Tag Archives: vulnerabilities

If one can ping an industrial controller, one can stop it

12 November 2016

On Wednesday I watched the Indegy webinar “How a new PLC Simulator vulnerability can compromise SCADA/ICS networks?“. The webinar dealt with a recently detected vulnerability in a simulator software.

Simulators are used for verification and validation of changes to process control systems (PCS) before the changes are applied to the PCS. If the changes passes the tests it is very likely that the changes will have no negative impact on the PCS and thus to the safety of the process. Simulators are executed on the Engineering Station which is directly connected to the control system and to the production network.

PCS are very specialized realtime industrial computer systems. All PCS are lacking of the security features we know from the office IT, e.g. authorization, authentication and malware protection.

The slide below brings it straight to the point:

The Center of Gravity in the ICS Domain

The Center of Gravity in the ICS Domain

With this, the isolation of the Engineering Stations and the PCS in separate network zones is the key to security in the ICS domain. Access to these networks must be limited to authorized staff and through few strictly controlled access paths.

And with this, the first commandment of the Office IT Security, “Thou Shall Patch“, becomes less important in Industrial IT (OT) Security. “Thou Shall Isolate“, across the entire OSI stack, is the first commandment of OT Security.

Have a good weekend, and enjoy the webinar.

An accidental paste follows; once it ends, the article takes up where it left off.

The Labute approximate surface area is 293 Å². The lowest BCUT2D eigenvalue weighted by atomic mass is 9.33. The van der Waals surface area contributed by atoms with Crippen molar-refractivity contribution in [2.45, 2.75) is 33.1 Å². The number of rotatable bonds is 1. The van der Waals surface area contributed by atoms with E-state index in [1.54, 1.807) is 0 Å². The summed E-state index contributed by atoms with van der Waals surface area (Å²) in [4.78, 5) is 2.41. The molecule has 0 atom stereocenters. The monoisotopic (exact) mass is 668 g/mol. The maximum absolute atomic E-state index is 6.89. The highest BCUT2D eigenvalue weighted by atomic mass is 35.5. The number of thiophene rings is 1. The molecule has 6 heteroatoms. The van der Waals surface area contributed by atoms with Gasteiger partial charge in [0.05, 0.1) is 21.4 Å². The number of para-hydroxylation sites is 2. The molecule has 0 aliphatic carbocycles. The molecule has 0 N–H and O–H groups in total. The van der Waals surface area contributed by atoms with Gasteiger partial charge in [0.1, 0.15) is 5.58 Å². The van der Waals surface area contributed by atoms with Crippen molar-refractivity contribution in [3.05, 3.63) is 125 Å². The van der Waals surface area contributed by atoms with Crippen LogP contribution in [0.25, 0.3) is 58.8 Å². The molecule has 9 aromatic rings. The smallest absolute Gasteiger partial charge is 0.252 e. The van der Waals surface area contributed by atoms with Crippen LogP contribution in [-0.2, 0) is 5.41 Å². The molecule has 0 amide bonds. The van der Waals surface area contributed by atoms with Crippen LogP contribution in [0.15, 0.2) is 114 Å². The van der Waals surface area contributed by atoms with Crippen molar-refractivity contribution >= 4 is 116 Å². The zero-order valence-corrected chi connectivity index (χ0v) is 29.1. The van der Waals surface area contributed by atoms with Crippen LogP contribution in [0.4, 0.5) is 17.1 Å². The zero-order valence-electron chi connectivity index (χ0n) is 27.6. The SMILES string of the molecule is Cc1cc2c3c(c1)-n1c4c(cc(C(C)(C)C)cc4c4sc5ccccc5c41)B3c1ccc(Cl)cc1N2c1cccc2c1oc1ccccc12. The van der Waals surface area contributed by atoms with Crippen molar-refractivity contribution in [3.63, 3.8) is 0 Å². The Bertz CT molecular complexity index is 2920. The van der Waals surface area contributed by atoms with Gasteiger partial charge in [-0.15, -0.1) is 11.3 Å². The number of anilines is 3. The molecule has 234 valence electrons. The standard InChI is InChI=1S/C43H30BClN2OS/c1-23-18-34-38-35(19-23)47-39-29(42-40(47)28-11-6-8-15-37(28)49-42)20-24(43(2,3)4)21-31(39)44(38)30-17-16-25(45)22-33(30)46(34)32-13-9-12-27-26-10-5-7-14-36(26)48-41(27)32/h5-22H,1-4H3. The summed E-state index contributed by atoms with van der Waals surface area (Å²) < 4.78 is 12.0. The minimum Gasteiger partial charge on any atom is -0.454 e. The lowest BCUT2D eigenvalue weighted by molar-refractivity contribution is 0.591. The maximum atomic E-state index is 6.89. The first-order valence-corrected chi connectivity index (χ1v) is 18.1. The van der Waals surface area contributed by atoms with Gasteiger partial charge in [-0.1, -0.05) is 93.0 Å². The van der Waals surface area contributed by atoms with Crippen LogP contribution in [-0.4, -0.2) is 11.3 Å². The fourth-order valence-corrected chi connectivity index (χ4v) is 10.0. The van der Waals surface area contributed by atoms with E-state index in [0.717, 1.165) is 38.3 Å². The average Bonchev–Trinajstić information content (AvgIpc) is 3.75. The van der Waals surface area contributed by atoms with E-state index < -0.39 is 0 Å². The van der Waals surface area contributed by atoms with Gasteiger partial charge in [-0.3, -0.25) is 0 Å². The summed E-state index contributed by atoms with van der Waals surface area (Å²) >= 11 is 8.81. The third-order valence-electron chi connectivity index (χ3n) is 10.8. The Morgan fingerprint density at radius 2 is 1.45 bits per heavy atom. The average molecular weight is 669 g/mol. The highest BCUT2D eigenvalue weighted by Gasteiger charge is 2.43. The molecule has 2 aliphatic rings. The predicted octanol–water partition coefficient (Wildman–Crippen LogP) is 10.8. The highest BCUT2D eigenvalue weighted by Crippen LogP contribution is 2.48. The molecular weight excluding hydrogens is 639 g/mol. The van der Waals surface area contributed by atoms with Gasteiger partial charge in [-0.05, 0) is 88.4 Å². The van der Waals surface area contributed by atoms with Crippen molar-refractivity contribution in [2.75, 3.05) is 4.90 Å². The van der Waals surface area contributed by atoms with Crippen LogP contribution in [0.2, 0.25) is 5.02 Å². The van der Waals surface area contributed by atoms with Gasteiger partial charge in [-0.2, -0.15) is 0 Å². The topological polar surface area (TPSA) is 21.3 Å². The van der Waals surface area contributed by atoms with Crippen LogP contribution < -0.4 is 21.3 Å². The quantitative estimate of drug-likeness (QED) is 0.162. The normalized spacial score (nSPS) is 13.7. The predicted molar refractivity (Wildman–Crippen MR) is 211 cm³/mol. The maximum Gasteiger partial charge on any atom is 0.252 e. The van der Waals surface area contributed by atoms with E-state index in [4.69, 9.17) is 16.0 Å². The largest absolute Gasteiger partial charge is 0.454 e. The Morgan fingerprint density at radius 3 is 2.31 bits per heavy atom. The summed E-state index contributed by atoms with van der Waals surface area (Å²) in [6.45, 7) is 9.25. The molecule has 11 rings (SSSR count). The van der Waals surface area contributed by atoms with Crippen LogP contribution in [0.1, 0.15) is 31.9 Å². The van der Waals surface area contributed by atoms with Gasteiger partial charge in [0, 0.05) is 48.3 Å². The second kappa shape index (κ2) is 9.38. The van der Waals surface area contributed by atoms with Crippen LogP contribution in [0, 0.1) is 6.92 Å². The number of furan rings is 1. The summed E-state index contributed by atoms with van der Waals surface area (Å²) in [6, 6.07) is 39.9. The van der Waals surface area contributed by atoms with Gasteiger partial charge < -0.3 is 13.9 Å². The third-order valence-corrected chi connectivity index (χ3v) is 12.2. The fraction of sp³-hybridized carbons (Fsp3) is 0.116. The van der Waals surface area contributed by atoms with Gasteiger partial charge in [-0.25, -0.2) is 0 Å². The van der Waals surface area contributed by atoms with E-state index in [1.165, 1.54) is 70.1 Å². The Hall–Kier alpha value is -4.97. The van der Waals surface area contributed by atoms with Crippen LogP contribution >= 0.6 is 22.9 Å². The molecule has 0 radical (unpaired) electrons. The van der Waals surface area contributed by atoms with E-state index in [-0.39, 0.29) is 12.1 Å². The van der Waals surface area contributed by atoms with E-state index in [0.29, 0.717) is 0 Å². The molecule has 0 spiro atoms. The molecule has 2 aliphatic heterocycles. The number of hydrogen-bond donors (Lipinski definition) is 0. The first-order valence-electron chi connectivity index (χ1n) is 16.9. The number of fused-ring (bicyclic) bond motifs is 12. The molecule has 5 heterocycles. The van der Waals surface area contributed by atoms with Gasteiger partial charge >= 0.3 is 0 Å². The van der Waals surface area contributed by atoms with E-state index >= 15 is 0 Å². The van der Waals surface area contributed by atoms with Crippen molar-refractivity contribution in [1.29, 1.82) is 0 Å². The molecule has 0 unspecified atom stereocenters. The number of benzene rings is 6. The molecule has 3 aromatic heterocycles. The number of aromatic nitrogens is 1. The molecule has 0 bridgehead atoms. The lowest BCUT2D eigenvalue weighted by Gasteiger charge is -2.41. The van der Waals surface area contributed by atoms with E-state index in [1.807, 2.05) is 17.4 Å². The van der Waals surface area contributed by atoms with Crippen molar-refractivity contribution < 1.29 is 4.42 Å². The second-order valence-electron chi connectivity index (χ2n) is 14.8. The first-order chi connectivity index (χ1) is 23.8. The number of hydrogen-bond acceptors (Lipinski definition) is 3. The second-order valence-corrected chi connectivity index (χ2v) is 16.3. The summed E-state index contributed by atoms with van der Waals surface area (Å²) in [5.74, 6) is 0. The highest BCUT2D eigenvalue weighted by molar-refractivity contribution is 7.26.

Adobe releases next emergency Flash zero-day patch

27 June 2015

Adobe Flash Player is a real source of irritation. New vulnerabilities are continuously made public. In the last three month 64 vulnerabilities were published in the NIST NVD Database, of which 43 with highest severity 10.0.

The latest vulnerability CVE-2015-3113, that potentially allows an attacker to take control of an affected system, is a technically advanced piece of malware. For technical details see the FireEye blog post ‘Operation Clandestine Wolf – Adobe Flash Zero-Day in APT3 Phishing Campaign’.

As usual the attack is started through a phishing email. And, once the attackers got access to the victim’s network, they move laterally through the network in the search of valuable information.

With this we have the first and second line of defense in a prevention strategy: User awareness training to support users in recognizing such attacks, and system isolation to prevent the attackers from moving laterally through the network.

Perhaps it’s time to solve this problem once and for all by uninstalling Flash Player…

Have a good weekend.